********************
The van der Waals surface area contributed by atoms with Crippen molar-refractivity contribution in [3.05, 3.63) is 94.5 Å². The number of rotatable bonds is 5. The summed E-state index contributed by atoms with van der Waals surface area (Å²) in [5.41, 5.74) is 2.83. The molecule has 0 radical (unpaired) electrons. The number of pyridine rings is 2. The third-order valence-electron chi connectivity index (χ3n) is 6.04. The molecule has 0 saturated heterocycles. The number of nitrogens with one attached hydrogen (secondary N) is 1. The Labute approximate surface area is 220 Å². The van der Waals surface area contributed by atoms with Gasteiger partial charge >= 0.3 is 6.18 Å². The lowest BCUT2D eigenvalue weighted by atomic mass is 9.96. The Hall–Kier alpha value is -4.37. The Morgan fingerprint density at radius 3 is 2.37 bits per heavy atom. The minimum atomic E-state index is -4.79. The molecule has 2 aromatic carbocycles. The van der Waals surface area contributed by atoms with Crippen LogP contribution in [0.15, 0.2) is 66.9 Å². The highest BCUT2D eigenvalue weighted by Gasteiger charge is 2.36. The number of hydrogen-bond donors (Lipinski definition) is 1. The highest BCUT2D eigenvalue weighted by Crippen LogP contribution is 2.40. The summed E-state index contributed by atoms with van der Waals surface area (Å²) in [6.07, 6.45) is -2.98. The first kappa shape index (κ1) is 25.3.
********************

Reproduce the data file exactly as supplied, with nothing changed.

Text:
The van der Waals surface area contributed by atoms with Crippen molar-refractivity contribution in [3.05, 3.63) is 94.5 Å². The number of rotatable bonds is 5. The summed E-state index contributed by atoms with van der Waals surface area (Å²) in [5.41, 5.74) is 2.83. The molecule has 0 radical (unpaired) electrons. The number of pyridine rings is 2. The third-order valence-electron chi connectivity index (χ3n) is 6.04. The molecule has 0 saturated heterocycles. The number of nitrogens with one attached hydrogen (secondary N) is 1. The Labute approximate surface area is 220 Å². The van der Waals surface area contributed by atoms with Gasteiger partial charge >= 0.3 is 6.18 Å². The lowest BCUT2D eigenvalue weighted by atomic mass is 9.96. The Hall–Kier alpha value is -4.37. The Morgan fingerprint density at radius 3 is 2.37 bits per heavy atom. The minimum atomic E-state index is -4.79. The molecule has 2 aromatic carbocycles. The van der Waals surface area contributed by atoms with Crippen LogP contribution in [0.15, 0.2) is 66.9 Å². The highest BCUT2D eigenvalue weighted by Gasteiger charge is 2.36. The number of hydrogen-bond donors (Lipinski definition) is 1. The highest BCUT2D eigenvalue weighted by Crippen LogP contribution is 2.40. The summed E-state index contributed by atoms with van der Waals surface area (Å²) in [6.07, 6.45) is -2.98. The first kappa shape index (κ1) is 25.3.